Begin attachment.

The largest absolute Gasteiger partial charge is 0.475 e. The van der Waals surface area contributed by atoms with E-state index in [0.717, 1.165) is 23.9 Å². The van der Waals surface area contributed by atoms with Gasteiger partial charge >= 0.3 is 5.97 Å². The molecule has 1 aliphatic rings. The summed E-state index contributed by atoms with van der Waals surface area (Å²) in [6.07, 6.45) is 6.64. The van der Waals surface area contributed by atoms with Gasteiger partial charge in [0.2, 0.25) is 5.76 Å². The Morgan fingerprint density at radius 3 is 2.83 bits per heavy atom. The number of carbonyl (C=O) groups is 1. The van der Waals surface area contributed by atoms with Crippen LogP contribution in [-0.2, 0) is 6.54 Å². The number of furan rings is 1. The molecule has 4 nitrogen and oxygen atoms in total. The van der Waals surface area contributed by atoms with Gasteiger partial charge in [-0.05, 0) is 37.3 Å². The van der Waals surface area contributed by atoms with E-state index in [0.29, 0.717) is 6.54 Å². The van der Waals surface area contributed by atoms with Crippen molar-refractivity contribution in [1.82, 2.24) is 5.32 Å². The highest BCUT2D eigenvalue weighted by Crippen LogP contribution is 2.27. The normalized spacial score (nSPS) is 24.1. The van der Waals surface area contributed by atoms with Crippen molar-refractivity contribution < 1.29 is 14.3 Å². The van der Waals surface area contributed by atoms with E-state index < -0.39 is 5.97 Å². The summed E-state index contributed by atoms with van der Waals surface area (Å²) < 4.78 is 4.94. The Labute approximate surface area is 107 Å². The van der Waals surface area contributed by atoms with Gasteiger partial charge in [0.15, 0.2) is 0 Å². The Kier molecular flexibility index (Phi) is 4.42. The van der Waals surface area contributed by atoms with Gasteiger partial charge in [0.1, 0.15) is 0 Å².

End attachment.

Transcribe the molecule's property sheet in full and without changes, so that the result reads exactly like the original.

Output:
The largest absolute Gasteiger partial charge is 0.475 e. The van der Waals surface area contributed by atoms with E-state index in [0.717, 1.165) is 23.9 Å². The van der Waals surface area contributed by atoms with Gasteiger partial charge >= 0.3 is 5.97 Å². The molecule has 1 aliphatic rings. The summed E-state index contributed by atoms with van der Waals surface area (Å²) in [6.07, 6.45) is 6.64. The van der Waals surface area contributed by atoms with Gasteiger partial charge in [0.2, 0.25) is 5.76 Å². The Morgan fingerprint density at radius 3 is 2.83 bits per heavy atom. The number of carbonyl (C=O) groups is 1. The van der Waals surface area contributed by atoms with Crippen LogP contribution in [-0.2, 0) is 6.54 Å². The number of furan rings is 1. The molecule has 4 nitrogen and oxygen atoms in total. The van der Waals surface area contributed by atoms with Gasteiger partial charge in [-0.05, 0) is 37.3 Å². The van der Waals surface area contributed by atoms with E-state index in [0.29, 0.717) is 6.54 Å². The van der Waals surface area contributed by atoms with Crippen molar-refractivity contribution in [1.82, 2.24) is 5.32 Å². The highest BCUT2D eigenvalue weighted by Crippen LogP contribution is 2.27. The normalized spacial score (nSPS) is 24.1. The van der Waals surface area contributed by atoms with Crippen molar-refractivity contribution < 1.29 is 14.3 Å². The van der Waals surface area contributed by atoms with E-state index < -0.39 is 5.97 Å². The summed E-state index contributed by atoms with van der Waals surface area (Å²) < 4.78 is 4.94. The Labute approximate surface area is 107 Å². The van der Waals surface area contributed by atoms with Gasteiger partial charge in [0.15, 0.2) is 0 Å². The Kier molecular flexibility index (Phi) is 4.42. The van der Waals surface area contributed by atoms with Gasteiger partial charge in [0.1, 0.15) is 0 Å².